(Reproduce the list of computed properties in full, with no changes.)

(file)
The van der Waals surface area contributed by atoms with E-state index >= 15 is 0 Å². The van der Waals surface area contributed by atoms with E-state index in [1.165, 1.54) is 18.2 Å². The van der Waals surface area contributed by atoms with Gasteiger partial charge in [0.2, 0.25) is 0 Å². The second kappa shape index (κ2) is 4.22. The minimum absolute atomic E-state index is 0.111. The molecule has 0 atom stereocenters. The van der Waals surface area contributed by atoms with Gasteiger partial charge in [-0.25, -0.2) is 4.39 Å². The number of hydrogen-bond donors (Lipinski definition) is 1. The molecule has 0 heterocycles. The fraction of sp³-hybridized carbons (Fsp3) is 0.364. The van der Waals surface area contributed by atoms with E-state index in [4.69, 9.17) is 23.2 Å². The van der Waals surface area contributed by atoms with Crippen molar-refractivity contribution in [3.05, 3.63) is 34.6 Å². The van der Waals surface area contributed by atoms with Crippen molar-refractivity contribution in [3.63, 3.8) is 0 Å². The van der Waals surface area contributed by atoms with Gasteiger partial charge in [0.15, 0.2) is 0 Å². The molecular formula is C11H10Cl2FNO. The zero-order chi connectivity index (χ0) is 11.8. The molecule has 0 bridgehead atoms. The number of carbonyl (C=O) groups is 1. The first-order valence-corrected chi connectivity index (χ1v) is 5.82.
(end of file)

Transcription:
The van der Waals surface area contributed by atoms with E-state index >= 15 is 0 Å². The van der Waals surface area contributed by atoms with E-state index in [1.165, 1.54) is 18.2 Å². The van der Waals surface area contributed by atoms with Gasteiger partial charge in [0.2, 0.25) is 0 Å². The second kappa shape index (κ2) is 4.22. The minimum absolute atomic E-state index is 0.111. The molecule has 0 atom stereocenters. The van der Waals surface area contributed by atoms with Gasteiger partial charge in [-0.25, -0.2) is 4.39 Å². The number of hydrogen-bond donors (Lipinski definition) is 1. The molecule has 0 heterocycles. The fraction of sp³-hybridized carbons (Fsp3) is 0.364. The van der Waals surface area contributed by atoms with E-state index in [4.69, 9.17) is 23.2 Å². The van der Waals surface area contributed by atoms with Crippen molar-refractivity contribution in [3.05, 3.63) is 34.6 Å². The van der Waals surface area contributed by atoms with Crippen molar-refractivity contribution in [3.63, 3.8) is 0 Å². The van der Waals surface area contributed by atoms with Gasteiger partial charge in [0.15, 0.2) is 0 Å². The molecular formula is C11H10Cl2FNO. The zero-order chi connectivity index (χ0) is 11.8. The molecule has 0 bridgehead atoms. The number of carbonyl (C=O) groups is 1. The first-order valence-corrected chi connectivity index (χ1v) is 5.82.